Bruce Springsteen’s Nebraska album was released thirty years ago, in 1982.
Twenty-four years after that iconic moment in the history of urban American folk, Liner Notes debuted at the 2006 Melbourne Fringe Festival with a spoken word tribute to David Bowie’s Hunky Dory album.
Now, thanks to Cordite Poetry Review these moments in history come together. Cordite 37.1: Nebraska features original works by eleven of Australia’s finest writers and spoken word performers, all responding to Nebraska, track by track (plus a special bonus track, but more on that later).
The first obvious question is: what is Liner Notes?
It came to me like a bolt from the blue in early 2006. I was at the time convening Babble, a regular spoken word event held at Bar Open in Melbourne. I was always trying to think of new concepts to attract a wider audience to poetry events. I wasn’t interested in just putting on shows for the same old faces week after week. For poetry to grow, as a live artform, it has to evolve from just poets reading to other poets waiting to get up and have their turn. I remember waking up in the middle of the night with this idea and immediately having to write it down for fear of forgetting it by morning.
Here’s how it works.
Choose a classic iconic album. For each track on that album, allocate a writer. Their task is to write and perform a response to their chosen track, anyway they choose. Over the years since Liner Notes began the works have been songs, stories, poems, non-fiction deeply personal accounts, raps, even experimental dance performances. Some pieces directly reference the songs they are responding to, some will just riff off a single line or image. The works are performed on the night in the order they appear on the album with a break taken between side A & side B (respect to vinyl). A tribute night with a very important difference, brand new original work is born from it.
My Liner Notes co-producers, Emilie Zoey Baker and Michael Nolan, have been there right from the start. I only came up with the concept but Liner Notes would definitely not be what it is today without this team and especially the exceptional hosting skills of Michael Nolan. Nolan doesn’t just introduce the acts, he extensively researches each album and takes the audience on a kind of guided tour through the making of the album. The behind the scenes dirt, the hilarious anecdotes, the studio bust ups, the scintillating juice from the fan forums, and … he sings! Each Liner Notes event includes a house band performing uniquely interpreted covers from the album.
Liner Notes has grown from humble beginnings in a small upstairs Fitzroy bar to being a regular sold out event at the Melbourne Writers Festival for the last three years and there are now copycat events held in Seattle and Vancouver and probably more we don’t know of yet. Albums presented have been from David Bowie, The Velvet Underground, The Cure, Madonna, Nirvana, AC/DC, Michael Jackson, Fleetwood Mac and INXS.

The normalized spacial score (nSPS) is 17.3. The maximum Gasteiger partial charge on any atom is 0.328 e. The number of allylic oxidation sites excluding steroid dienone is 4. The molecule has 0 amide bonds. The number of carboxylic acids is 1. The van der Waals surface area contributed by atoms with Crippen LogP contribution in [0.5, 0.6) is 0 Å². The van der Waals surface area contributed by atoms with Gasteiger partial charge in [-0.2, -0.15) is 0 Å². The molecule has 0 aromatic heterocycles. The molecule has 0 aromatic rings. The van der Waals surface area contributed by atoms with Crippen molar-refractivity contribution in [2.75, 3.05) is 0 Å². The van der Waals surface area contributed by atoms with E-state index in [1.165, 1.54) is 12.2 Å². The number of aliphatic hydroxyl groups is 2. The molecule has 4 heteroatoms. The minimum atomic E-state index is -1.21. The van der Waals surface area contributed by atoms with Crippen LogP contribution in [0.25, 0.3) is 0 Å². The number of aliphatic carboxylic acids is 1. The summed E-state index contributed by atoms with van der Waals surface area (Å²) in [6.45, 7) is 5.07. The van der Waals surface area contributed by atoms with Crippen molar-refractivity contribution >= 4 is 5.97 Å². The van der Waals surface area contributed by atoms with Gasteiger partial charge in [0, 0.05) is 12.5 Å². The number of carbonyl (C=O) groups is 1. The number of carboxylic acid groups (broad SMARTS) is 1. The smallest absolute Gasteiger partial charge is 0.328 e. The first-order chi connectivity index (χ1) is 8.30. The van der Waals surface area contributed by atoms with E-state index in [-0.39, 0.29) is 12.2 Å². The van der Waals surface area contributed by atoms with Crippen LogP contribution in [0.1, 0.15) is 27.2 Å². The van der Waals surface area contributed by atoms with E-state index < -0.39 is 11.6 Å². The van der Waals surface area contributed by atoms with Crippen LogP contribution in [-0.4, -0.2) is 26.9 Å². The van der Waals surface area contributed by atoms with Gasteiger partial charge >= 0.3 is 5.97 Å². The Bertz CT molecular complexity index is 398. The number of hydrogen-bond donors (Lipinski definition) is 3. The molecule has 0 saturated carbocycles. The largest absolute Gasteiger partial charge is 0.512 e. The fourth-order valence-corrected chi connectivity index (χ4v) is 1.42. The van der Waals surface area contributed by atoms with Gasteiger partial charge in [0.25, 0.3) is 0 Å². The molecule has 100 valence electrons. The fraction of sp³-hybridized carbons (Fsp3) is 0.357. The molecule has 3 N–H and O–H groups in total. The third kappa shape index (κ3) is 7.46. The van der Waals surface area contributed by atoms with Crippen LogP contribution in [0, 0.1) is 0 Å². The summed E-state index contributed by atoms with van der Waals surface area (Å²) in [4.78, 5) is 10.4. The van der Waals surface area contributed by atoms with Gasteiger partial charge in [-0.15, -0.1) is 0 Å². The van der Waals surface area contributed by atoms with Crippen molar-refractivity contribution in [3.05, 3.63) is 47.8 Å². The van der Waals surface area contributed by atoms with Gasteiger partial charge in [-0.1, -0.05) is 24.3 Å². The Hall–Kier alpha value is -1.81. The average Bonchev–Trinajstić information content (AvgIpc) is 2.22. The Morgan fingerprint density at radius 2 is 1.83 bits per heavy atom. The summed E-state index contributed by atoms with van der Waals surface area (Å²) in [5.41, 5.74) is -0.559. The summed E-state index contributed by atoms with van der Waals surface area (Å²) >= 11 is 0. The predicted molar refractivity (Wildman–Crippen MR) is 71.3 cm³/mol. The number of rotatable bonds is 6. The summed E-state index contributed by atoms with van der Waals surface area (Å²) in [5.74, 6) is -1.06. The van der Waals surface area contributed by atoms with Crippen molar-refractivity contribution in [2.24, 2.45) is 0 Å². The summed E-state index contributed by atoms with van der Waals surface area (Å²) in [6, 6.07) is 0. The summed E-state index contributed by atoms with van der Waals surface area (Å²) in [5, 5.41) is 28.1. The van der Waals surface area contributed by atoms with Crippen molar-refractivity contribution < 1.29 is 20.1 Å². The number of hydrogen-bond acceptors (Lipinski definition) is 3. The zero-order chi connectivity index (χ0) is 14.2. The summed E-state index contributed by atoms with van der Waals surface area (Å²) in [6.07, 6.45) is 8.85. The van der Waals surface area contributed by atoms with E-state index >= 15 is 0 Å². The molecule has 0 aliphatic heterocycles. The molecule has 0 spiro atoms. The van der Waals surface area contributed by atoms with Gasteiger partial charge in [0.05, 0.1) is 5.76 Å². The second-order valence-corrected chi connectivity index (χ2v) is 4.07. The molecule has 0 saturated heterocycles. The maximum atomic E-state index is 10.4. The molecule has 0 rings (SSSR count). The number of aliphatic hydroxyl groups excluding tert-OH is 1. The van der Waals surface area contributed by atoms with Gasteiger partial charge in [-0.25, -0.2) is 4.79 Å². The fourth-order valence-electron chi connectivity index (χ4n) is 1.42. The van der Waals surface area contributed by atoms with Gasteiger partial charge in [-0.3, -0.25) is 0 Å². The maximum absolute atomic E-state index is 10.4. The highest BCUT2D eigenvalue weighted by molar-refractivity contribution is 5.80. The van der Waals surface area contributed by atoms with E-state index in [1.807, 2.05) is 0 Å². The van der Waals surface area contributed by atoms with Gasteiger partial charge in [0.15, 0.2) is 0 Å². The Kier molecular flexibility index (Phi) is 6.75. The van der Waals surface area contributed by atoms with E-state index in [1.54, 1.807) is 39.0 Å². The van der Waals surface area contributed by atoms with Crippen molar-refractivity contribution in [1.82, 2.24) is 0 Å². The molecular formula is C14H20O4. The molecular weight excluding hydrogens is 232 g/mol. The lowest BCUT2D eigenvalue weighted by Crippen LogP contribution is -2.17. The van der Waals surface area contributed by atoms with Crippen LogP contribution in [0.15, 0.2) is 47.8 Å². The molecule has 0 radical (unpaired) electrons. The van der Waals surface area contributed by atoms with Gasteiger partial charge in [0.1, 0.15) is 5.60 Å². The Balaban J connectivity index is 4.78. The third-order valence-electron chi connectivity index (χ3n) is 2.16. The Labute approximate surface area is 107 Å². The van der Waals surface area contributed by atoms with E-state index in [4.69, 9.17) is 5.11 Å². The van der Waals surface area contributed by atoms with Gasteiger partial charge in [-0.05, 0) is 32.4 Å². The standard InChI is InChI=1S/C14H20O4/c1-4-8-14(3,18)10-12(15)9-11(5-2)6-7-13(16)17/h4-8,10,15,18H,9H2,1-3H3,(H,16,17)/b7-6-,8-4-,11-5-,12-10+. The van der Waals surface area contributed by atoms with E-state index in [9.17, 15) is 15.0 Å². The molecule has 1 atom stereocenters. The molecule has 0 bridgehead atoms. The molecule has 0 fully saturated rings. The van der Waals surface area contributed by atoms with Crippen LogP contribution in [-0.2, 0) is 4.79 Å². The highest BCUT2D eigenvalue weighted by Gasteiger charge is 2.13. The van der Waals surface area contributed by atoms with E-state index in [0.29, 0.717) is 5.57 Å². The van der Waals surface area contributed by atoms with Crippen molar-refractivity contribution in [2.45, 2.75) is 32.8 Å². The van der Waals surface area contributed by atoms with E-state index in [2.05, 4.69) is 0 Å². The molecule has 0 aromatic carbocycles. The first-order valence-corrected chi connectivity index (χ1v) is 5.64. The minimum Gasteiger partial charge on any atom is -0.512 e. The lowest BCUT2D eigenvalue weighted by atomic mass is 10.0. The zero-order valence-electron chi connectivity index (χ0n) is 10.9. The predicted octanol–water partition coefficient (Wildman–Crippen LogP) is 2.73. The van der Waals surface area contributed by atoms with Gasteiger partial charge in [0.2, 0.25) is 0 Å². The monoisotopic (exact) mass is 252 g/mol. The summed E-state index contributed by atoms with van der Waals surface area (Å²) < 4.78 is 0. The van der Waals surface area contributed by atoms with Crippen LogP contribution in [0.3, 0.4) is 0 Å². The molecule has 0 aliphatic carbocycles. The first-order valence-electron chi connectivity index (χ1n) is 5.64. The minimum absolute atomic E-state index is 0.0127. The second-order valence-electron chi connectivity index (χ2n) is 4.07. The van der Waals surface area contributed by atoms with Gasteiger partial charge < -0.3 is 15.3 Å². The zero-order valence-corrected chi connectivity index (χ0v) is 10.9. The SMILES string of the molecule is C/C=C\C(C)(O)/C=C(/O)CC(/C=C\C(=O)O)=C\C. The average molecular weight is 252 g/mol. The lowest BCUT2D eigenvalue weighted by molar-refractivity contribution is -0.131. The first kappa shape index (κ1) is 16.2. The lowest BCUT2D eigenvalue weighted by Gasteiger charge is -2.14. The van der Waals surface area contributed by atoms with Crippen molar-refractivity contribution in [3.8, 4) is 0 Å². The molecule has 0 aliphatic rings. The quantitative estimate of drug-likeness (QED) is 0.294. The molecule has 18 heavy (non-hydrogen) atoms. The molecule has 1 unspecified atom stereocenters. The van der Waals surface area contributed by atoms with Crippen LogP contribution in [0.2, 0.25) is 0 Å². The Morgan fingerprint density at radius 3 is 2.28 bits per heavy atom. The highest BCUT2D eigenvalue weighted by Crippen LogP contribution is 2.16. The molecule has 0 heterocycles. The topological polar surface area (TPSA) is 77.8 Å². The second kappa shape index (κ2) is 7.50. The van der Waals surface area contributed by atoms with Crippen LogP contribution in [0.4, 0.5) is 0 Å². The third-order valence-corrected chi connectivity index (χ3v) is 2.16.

And now … Bruce Springsteen’s towering, aching, epic release, Nebraska, presented for the first time for an exclusive online only edition of Liner Notes.
Nebraska in the form we know and love today was never meant to be released. Recorded originally as a demo in Springsteen’s home on a four-track cassette recorder it was later given the full E-Street band treatment in the studio, ready to be unleashed on the world. But after comparing the two, Springsteen and his manager and close friend Jon Landau decided that something got lost in the transition. Something gritty, raw and real. So the demo, recorded on a $5 cassette was handed in as the end product, a remarkable act for a major label to concede.
It was a risky move, his previous albums built on bombastic production, heavily layered arrangements and blaring horn sections. But it was a move that paid off and many regard Nebraska now as The Boss’s finest moment. Thematically it hovers in darkness and shadow, from tales of true life killers (Charles Starkweather) to other brushes with the law, domestic heartache, crumbling cities, desperate characters in desperate times, all searching for ‘reasons to believe.’
Take a look at the cover now, (You’ve got the vinyl right? Okay the CD will do as well), there’s the ice slightly banked up on the windscreen, the wide open road and endless sky ahead. You can FEEL that crisp grey chill whipping at the chassis. You reach for the radio to take your mind of the emptiness. Imagine each of these eleven* writers coming on Cordite FM as you drive along, each giving you their version of this road trip. You could be driving through rural America, or you could be driving through the Australian outback, you could be anywhere.
Bruce sings everything dies baby that’s a fact, but maybe everything that dies someday comes back.
And I believe him.
*Eleven writers? ‘But there’s only ten songs on Nebraska!’ I hear you indignant Bossaphiles shout! Well, at the time of the recording of Nebraska, Springsteen also recorded a bunch of demos, several of which would later appear more fleshed out on a little-known album called Born In The USA. So we decided to include a special Bonus Track to honour this.